Qatar’s Emir, Tamim bin Hamad Al Thani, has commended David Cameron’s stance on Employment Rights, citing the conservative government’s track record on issues such as tribunal fees and the Trade Union Bill as being the inspiration behind Qatar’s treatment of migrant workers building stadia for the 2022 FIFA World Cup.
In recent years, Emir Al Thani has received plaudits from transnational construction firms and petrochemical conglomerates for his regressive attitude towards worker safety and the tenets of basic human decency, and for the caviler disregard he shows towards any form or redistributive policy initiatives, but he admits there is still work to do if he is to surpass his idols on the Tory front bench:
“The latest proposals before the British Parliament will actually ban Trade Union members from paying their membership dues directly from their wages, even if they want to. These are far more restrictive anti-Union laws that we could even imagine!” Gushed the Emir in an interview with the Daily Mail.
The Emir has been able to boast some significant inroads into combatting Employment and Health & Safety concerns in recent years: it is estimated that in excess of 4,000 migrant workers have died in Qatar since construction began for the World Cup; surviving workers are held in virtual servitude by their ‘sponsor’ company due to restrictive immigration laws many are victims of human trafficking and sexual exploitation.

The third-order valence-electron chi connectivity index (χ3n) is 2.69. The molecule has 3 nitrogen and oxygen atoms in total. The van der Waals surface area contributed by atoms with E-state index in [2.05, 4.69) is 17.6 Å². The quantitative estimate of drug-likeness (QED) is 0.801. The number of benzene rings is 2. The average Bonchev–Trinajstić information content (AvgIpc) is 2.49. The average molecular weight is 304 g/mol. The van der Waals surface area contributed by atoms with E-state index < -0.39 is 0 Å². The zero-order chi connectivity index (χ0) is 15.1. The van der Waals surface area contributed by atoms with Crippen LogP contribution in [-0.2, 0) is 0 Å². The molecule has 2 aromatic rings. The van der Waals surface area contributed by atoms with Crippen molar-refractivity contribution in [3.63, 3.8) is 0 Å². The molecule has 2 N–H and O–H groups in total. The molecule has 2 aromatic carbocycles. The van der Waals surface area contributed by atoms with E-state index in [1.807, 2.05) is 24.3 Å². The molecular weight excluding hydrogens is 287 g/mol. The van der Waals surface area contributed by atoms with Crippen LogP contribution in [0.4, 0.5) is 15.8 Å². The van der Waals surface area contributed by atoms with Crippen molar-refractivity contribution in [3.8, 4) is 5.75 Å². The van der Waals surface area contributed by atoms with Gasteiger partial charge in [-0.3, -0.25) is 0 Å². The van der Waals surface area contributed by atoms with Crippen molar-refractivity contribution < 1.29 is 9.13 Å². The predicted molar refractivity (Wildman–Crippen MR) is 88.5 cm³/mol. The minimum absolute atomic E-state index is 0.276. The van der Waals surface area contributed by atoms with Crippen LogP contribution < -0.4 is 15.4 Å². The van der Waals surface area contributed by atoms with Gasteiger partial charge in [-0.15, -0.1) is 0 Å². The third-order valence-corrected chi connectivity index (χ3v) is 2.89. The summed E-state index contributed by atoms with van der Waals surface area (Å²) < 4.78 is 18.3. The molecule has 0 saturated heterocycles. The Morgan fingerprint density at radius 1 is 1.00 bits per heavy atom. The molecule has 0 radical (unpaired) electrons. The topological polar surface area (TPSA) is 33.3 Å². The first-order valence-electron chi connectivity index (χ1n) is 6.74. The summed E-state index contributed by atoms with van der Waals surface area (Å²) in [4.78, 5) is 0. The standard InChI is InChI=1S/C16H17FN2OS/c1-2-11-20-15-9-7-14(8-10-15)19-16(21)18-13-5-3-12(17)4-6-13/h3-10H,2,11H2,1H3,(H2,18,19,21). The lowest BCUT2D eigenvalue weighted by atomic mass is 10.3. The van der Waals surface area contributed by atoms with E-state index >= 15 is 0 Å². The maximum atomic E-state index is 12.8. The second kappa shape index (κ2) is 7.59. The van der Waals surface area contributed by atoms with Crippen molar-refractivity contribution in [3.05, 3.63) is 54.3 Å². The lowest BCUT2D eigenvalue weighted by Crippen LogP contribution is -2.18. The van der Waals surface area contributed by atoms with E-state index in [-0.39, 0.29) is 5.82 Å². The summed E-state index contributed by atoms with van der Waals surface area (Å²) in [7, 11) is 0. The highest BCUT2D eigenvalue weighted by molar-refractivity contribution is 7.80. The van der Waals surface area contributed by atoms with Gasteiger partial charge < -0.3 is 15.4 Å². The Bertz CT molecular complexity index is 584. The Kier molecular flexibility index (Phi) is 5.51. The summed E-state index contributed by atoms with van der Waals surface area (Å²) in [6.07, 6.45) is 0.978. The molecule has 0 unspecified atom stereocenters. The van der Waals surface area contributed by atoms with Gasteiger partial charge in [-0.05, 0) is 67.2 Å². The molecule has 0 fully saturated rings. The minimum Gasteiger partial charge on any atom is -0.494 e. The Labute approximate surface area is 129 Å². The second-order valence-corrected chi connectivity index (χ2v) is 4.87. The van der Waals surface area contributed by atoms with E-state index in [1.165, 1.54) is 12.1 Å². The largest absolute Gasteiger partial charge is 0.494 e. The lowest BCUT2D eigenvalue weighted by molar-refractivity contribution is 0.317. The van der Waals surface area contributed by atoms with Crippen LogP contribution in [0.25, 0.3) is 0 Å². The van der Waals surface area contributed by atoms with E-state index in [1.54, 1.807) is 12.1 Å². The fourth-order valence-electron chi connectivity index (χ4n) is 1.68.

The nation’s regress has been so marked that many agencies, including Amnesty International, even rank Qatar above the UK in terms of Human Rights abuses and gender inequality. None of this, however, has made the Emir complacent:
“At the minute we lead the way in depriving workers of their rights, but we know nothing is guaranteed. At present, Mr Cameron is restricted in what he can achieve by the Human Rights Act and membership of the European Union, but he is working on removing these hurdles. Once these restrictions are out of the way, nothing will prevent the Tories from returning Britain to its pre-eminence as a Dickensian nightmare for its workers.”
Emir Al Thani’s praises of David Cameron echoed similar praise from other world leaders, such as Equitorial Guinean’s supreme military dictator Teodoro Mbasogo and Turkmen autocrat Gurbanguly Berdimuhammedow, both of whom praised the Tory Government’s inaction on zero hours contracts and recent record on cutting disability benefits.
Mr Cameron was unavailable for comment.